More About Patina, Serving Some of The Bronx's Best West African Food


Efo riro. [Photographs: Chris Crowley]

Patina African Kitchen, we've written, stands out amongst the Bronx's ever growing cadre of West African restaurants. Since opening a year and half ago, it's become one of the borough's very best in genre, an exclusive club that counts beloved favorites including Bate, Ebe Yie Ye, and Papaye among its members. The banga soup alone was unique enough to warrant special mention, but as I've discovered, there's a lot more going on here.

While West African immigrants to the Bronx hail from all over the region, the majority hail from Ghana. Accordingly, most of the Bronx's West African restaurants serve Ghanaian food.

Patina, the restaurant's eponymous chef and owner, was born and raised in Nigeria, land of pepper soup, egusi, and suya kebabs. Here in the Bronx she cooks the food of her people, the Yoruba, and it's a great boon for us. The best of her menu is distinctly different from the Igbo repertoire of Brooklyn's lovely Buka, the most well known Nigerian restaurant in the city.

In my eyes, the dish that best captures Patina's commitment to cooking is her Efo Riro ($12; all dishes served with your choice of meat). A Yoruba classic hailing from Western Nigeria, efo riro is typically made with leaves from pumpkin or water plants. As is often the case in America, spinach suffices.

The leaves, stewed to a gentle, pliant tenderness, are cooked with a base of palm oil and a vibrant, smooth-talking paste of onion, red bell pepper, and scotch bonnet. Brilliantly red and piquant, the paste invigorates the greens with a spark of citrusy heat and the sweet depth of onions.



Escalating the dish is a tandem of generously applied dried and smoked fish. As the former disappears into the greens, leaving behind mere traces of funky umami, the latter thrusts itself stage center, providing much needed contrast in both flavor and texture. Your tongue will sizzle as you chomp into a chunk of smoked fish, the mellow scent of burning wood intoxicating you. There is a vividness of flavor rare in a cuisine that relies so heavily on earthy greens, musky spices, and fermented fish.

No dish at Patina can quite match the efo riro or that certifiably delicious banga soup, but there's more good stuff on the menu.

You will find slimy okra soup, light soup ("like Pepper soup," Ayomi, a cook, told us), peanut soup, and other standard bearers of the West African menu alongside the Yoruba specialties. There is Asaro ($10), a heterogeneous yam porridge that is like the rice porridge of the Yoruba. It won't blow you away with layers of flavor—it's prepared simply with minimal seasonings—-but the interplay of textures is pleasing. Sticky whole pieces of yam resist your fork, clinging to the plate, while the broken down tuber has a smooth, puréed texture. Throw some smoked fish and black shito (chili relish made with dried fish) in there, and we're taking about dish I'd crave for breakfasts on end.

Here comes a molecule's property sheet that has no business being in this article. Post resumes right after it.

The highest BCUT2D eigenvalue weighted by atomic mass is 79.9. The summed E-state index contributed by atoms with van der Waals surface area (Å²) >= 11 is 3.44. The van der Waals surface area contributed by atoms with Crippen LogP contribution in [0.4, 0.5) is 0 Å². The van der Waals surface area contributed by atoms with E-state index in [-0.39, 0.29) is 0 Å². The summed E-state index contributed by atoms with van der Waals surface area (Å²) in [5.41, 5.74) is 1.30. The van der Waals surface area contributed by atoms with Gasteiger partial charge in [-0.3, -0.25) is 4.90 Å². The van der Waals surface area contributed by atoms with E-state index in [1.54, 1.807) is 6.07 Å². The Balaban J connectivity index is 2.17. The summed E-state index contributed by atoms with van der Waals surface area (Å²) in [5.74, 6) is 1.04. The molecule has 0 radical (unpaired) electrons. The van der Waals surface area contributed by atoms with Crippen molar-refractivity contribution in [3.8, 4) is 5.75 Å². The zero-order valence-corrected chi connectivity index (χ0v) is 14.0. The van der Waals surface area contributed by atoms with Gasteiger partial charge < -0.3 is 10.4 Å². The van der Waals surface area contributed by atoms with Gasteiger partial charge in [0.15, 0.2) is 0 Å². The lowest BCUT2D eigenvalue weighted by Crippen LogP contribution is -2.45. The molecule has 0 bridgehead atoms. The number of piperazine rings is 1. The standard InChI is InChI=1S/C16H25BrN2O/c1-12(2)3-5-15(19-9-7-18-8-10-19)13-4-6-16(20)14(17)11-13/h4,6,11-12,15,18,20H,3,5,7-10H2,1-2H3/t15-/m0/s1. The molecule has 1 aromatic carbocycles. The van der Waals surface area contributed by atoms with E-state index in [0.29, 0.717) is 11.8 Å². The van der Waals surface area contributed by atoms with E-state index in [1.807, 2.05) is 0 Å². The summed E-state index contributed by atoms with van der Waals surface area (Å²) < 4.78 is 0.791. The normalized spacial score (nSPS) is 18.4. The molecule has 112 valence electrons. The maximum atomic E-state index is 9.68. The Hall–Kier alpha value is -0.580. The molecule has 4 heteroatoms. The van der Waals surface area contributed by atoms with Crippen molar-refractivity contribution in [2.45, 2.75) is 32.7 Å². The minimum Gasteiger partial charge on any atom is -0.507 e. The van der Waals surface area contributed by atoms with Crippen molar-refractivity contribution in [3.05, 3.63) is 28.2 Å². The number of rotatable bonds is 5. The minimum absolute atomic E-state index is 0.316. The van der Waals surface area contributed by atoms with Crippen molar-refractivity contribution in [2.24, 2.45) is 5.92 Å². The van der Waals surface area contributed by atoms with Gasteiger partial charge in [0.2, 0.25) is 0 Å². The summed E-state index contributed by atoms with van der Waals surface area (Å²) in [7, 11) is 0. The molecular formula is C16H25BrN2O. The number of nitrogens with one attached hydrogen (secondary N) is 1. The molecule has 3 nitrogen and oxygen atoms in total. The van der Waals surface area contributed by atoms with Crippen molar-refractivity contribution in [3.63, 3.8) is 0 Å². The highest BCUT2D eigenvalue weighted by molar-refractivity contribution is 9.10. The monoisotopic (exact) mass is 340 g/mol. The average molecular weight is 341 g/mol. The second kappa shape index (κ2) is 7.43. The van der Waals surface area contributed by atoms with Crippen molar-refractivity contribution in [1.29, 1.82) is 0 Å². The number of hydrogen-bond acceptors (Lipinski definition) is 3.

Much more compelling is the Egusi Soup ($12), a stewy dish native to southern Nigeria. The crucial ingredient, for which the dish is named, is a type of melon seed that is ground and used as a thickener.



Sadly, there doesn't seem to be any evidence of the traditional dawadawa, a "cake" of fermented locust bean seeds that is said to taste like cheese. What you find instead is a bowl of greens, spinach once again, smoked turkey, chewy goat, and lumps of egusi that have a light, cloudy texture like the softest, moistest scrambled eggs.

We ate our bowl with supremely sticky, amala, a Yoruba foodstuff made of dried yam flour that has the woodsy taste of dried mushrooms. You can choose from a number of starches to fill out your stews, like fufu and eba, all made to order. Skip the jollof rice, which is dry and tastes of burned herbs.

Some dishes sell out early, and others go missing as cooks come and go. The attieke, finely ground fermented cassava with tilapia, is not currently available, as the cook from Côte d'Ivoire who makes it is on vacation. Patina used to have a Senegalese cook as well, but she has since left. The Yoruba dishes, though, always seem to be ready for the taking.

About the author: Chris Crowley is the author of the Bronx Eats and Anatomy of A Smorgasburg Pop Up columns. Follow him on Twitter, if you'd like. In person, your best bet is the window seat at Neerob, or waiting in line at the Lechonera La Piranha trailer.

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